Selection combining: every antenna signal branch is demodulated, C/I and bit error rates (BER) are calculated and then all signal branches are sampled at regular time intervals, always the best signal branch is selected for further processing. This method passes only a single branch and rejects all other signals.
    Maximal ratio combining: antenna signals are individually amplified at the same amplitudes, the signal phasing is assessed. Signal samples are added (vector addition) with correct phase adjustments. Then the combined signal is demodulated and further processed. This diversity method achieves a C/I improvement due to the fact that the wanted information (carrier signal) from different antenna branches are strongly correlated, while the additive noise components are uncorrelated (assuming white Gaussian noise process). In the superposition of both signals the wanted components will constructively add, while the noise components eliminate each other. (Note: If antennas are not sufficiently separated from each other, also the noise processes of both antennas will be correlated and the C/I improvement therefore decreases to zero.)
  • In link budget calculations, antenna diversity brings a signal improvement of ~ 5 dB. Note that this is not a physical improvement, i.e. a signal that is stronger by 5 dB (physically impossible), but rather an equivalent gain. The improvement in signal quality, i.e. in bit error rate, is the same as could be expected by a signal stronger by 5 dB. It is an “indirect gain”. This higher equivalent gain allows for a higher tolerable path loss, i.e. a larger communication range.
    One supplier company claims that by 3 dB more allowable path loss they could provide 20% more coverage range, i.e. 40% more coverage area per cell. Conclusion was, that therefore they need 40% less base stations to cover the same area size. This cunningly simple calculation is also stunningly wrong. It would be in theory true if the environment were infinitely large and flat, if there were exactly zero overlap between cells and the cells were placed exactly regularly and there were absolutely no obstacles within the entire area. This obviously is not the case in real life.
  • Modul 6 antenna & related equipments

    1. 1. GSM-GPRS Operation Antenna And Equipment Related Module 6
    2. 2. 2 Outline  Base station antenna specification and meanings  Antenna types and trends  Antenna Type And Developments  Other Elements
    3. 3. 3 BTS Logic Structure BSC Baseband subsystem Power supply subsystem RF subsystem Abis interface Um interface MS Antenna & feeder subsystem -48V/+24V
    4. 4. 4 Antennas Categories Omnidirectional antennas  radiation patterns is constant in the horizontal plain  useful in flat rural areas Directional antennas  concentrate main energy into certain direction  larger communication range  useful in cities, urban areas, sectorised sites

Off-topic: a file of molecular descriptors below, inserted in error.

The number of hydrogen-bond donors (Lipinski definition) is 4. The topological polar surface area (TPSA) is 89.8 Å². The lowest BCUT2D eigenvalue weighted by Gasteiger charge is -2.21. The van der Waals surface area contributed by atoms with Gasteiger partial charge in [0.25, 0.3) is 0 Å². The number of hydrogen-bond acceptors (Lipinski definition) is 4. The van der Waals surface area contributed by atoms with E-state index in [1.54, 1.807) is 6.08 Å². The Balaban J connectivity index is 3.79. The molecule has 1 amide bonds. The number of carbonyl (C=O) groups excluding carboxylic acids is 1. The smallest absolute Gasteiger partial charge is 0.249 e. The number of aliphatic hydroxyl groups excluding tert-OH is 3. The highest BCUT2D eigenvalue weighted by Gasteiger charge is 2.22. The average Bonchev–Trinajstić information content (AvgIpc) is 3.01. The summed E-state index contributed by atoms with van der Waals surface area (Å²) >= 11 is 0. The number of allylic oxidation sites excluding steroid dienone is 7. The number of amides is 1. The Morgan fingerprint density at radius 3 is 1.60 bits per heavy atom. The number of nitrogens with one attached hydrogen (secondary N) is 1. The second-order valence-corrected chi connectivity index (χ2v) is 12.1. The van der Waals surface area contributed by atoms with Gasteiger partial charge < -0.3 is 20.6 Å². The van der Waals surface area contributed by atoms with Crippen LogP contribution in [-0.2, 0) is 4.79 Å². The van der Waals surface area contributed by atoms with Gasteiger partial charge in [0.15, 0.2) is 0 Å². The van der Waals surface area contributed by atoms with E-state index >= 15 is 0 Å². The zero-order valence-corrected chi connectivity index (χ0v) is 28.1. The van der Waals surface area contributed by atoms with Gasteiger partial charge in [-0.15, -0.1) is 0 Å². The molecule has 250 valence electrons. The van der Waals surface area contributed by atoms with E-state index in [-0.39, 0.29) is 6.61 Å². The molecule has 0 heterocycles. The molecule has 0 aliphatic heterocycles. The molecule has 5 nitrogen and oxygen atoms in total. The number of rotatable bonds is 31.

5. 5. 5 RF Antenna and Feeder Sector¦A Sector¦A Sector¦A Antenna Feeder Jumper Jumper BTS cabinet Inner cable TX/RX MANT RXD
    6. 6. 6 Antennas - Antenna Gain  Measures the antenna´s capability to transmit/extract energy to/from the propagation medium (air)  dB over isotropic antenna (dBi)  dB over dipole (dBd)  Antenna gain depends on  mechanical size: A  effective antenna aperture area: w  frequency band  Antenna Gain: G A w= 4 2 π λ Pt Gain (Dbi) Isotropic radiated Power Equivalent isotropic radiated power: EIRP = Pt+Gain(Dbi) radiated power
    7. 7. 7 Technical Data B l a h b l a h b la h b l a h
    8. 8. 8 Antenna Properties Electrical properties  Operation Frequency Band  Input impedance  VSWR  Polarization  Gain  Radiation Pattern  Horizontal/Vertical beamwidth  Downtilt  Front/back ratio  Sidelobe suppression and null filling  Power capability  3rd order Intermodulation  Insulation Mechanical properties  Size  Weight  Radome material  Appearance and color  Working temperature  Storage termperature  Windload  Connector types  Package Size  Lightening
    9. 9. GSM-GPRS Operation Antenna Electrical properties
    10. 10. 10 Wavelength 1/2 Wavelength 1/4 Wavelength 1/4 Wavelength 1/2 Wavelength Dipole Dipoles 1800MHz 166mm 900MHz 333mm
    11. 11. 11 1 dipole (received power) 1mW Multiple dipole matrix Received power 4 mW GAIN = 10log(4mW/1mW) = 6dBd
    12. 12. 12 Gain = 10log(8mW/1mW) = 9dBi “Sector antenna” Received power 8mW “Omnidirectional array” Received power 1mW (Overlook Antenna
    13. 13. 13  GSM 900 : 890-960MHz  GSM 1800 : 1710-1880MHz  GSM dual band : 890-960MHz & 1710-1880MHz  eg.824-960MHz 1710-1900MHz  CDMA2000 1x Frequency Range
    14. 14. 14 Impedance  50Ω Cable 50 ohms Antenna 50 ohms
    15. 15. 15 9.5 W 80 ohms 50 ohms Forward: 10W Backward: 0.5W Return Loss 10log(10/0.5) = 13dB VSWR (Voltage Standing Wave Ratio) VSWR
    16. 16. 16  <1.5  Γ=(VSWR-1)/(VSWR+1)  RL=-20lg Γ
    17. 17. 17 Polarization Vertical Horizontal + 45degree slant - 45degree slant
    18. 18. 18 V/H (Vertical/Horizontal) Slant (+/- 45°)
    19. 19. 19  Linear,vertical  ±45 °dual linear ±45 ° slant
    20. 20. 20 Dipole Ideal radiating dot source (lossless radiator) eg: 0dBd = 2.15dBi dBd and dBi 2.15dB
    21. 21. 21 Pattern
    22. 22. 22 Beamwidth 120° (eg) Peak Peak - 10dB Peak - 10dB 10dB Beamwidth 60° (eg) Peak Peak - 3dB Peak - 3dB 3dB Beamwidth